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Thread: Dutchman or graving piece?

  1. #1
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    Default Dutchman or graving piece?

    Most Dutchmen I have seen were curved or tapered patches similar to a scarf joint. I have also seen square shouldered partial thickness repairs referred to as graving pieces. A quick Google search indicates that the terms are interchangeable. Is there a difference?


    I might as well throw in a link to a repair that introduced me to the offset router for this type of repair in tight places. It is essentially a second collet that is mechanically geared to the primary collet, but offset to the edge of the baseplate so you can rout as close as 1/2 inch to an obstruction. Makita

    Bosch review
    l,,
    Last edited by MN Dave; 06-18-2019 at 08:53 AM. Reason: pictures
    Management is the art of counting beans. Leadership is the art of making every being count. --Joe Finch

  2. #2
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    Default Re: Dutchman or graving piece?

    No difference as I learned. Most that I make have a rectangular section along the grain (like a regular board) and a bevel like a scarf joint at each end. But some, depending on position, can be very quickly dug out by router and fit the graving Dutchman to that. If it's small either a round insert or a square formed diagonal to the grain can look quite nice.

  3. #3
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    Default Re: Dutchman or graving piece?

    Good invention.

  4. #4
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    Default Re: Dutchman or graving piece?

    And what do you call this?????? A "Double Ducthman"?????




  5. #5
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    Default Re: Dutchman or graving piece?

    Quote Originally Posted by nedL View Post
    And what do you call this?????? A "Double Ducthman"?????
    Dutchman in a grave? Looks like some punky wood left behind. Maybe we should expand the patch ideas to a tingle, and knot the kind caused by excitement.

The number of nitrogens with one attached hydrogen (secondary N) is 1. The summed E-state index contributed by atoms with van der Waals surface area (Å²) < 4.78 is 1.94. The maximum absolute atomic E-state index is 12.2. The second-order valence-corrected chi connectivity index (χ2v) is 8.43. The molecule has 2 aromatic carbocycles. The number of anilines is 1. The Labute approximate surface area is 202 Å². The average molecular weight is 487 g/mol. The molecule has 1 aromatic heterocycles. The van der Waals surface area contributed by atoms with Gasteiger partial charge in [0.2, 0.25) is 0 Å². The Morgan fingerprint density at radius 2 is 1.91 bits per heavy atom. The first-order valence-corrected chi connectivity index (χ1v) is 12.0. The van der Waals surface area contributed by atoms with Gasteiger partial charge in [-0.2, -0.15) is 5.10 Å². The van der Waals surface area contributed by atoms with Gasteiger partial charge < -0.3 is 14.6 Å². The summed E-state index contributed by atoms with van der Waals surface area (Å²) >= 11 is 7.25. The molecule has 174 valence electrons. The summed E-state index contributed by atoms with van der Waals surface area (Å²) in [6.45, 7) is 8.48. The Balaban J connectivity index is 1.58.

Management is the art of counting beans. Leadership is the art of making every being count. --Joe Finch

  6. #6
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    Default Re: Dutchman or graving piece?

    Quote Originally Posted by nedL View Post
    And what do you call this?????? A "Double Ducthman"?????
    I'd call it something that should've been fully replaced.

    OT - but at a farm auction a few years ago, there were a number of "gentlemen farmers" - aka guys with more money than brains. There was a 4' bushhog that had patches welded on. Not only that, but there were patches welded on the patches. Some idiot paid $600 for it. Bet the owner was tickled...
    Last edited by Garret; 06-17-2019 at 02:01 PM. Reason: missing "it"
    "If it ain't broke, you're not trying." - Red Green

  7. #7
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    Default Re: Dutchman or graving piece?

    Quote Originally Posted by MN Dave View Post
    Dutchman in a grave? Looks like some punky wood left behind. Maybe we should expand the patch ideas to a tingle, and knot the kind caused by excitement.
    Quote Originally Posted by Garret View Post
    I'd call it something that should've been fully replaced.
    Ahh, … no punky wood there. I believe those are original to the keel (1957). As I remember there is the remainder of a knot in the bottom. That is oak, and so hard now that I needed to drill pilot holes for the copper nails to hold the outer one in place.

    Boat building, when boat building was all wood was not as "boutiquey" as it is today. Toward the end of wooden boat building the production builders that used locally sourced wood were somewhat pressed into using less than all "clear" material. That stick is about 30ft long, 18" deep and about 2 1/2" - 3" thick. I can see not rejecting it for a basically cosmetic knot. (I say cosmetic, because after 62 years it has not caused any issue at all.) There are a couple of other dutchmen in the sides of the keel as well.

  8. #8
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    Default Re: Dutchman or graving piece?

    I was working on an early Herreshoff S-boat with the owner, rebuilding the stern. He wanted new quarter knees. The original ones were still structurally fine hack knees, but a lot of fasteners had pockmarked them. They had rot pockets and wain that had been there when installed with no sign of deterioration resulting. I got new knees from Newman Gee who wanted one of the old knees as an exhibit. Herreshoff had installed that knee which was still good after 80 years.

  9. #9
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    Default Re: Dutchman or graving piece?

    I'd call it a Dead Dutchman!
    Bird

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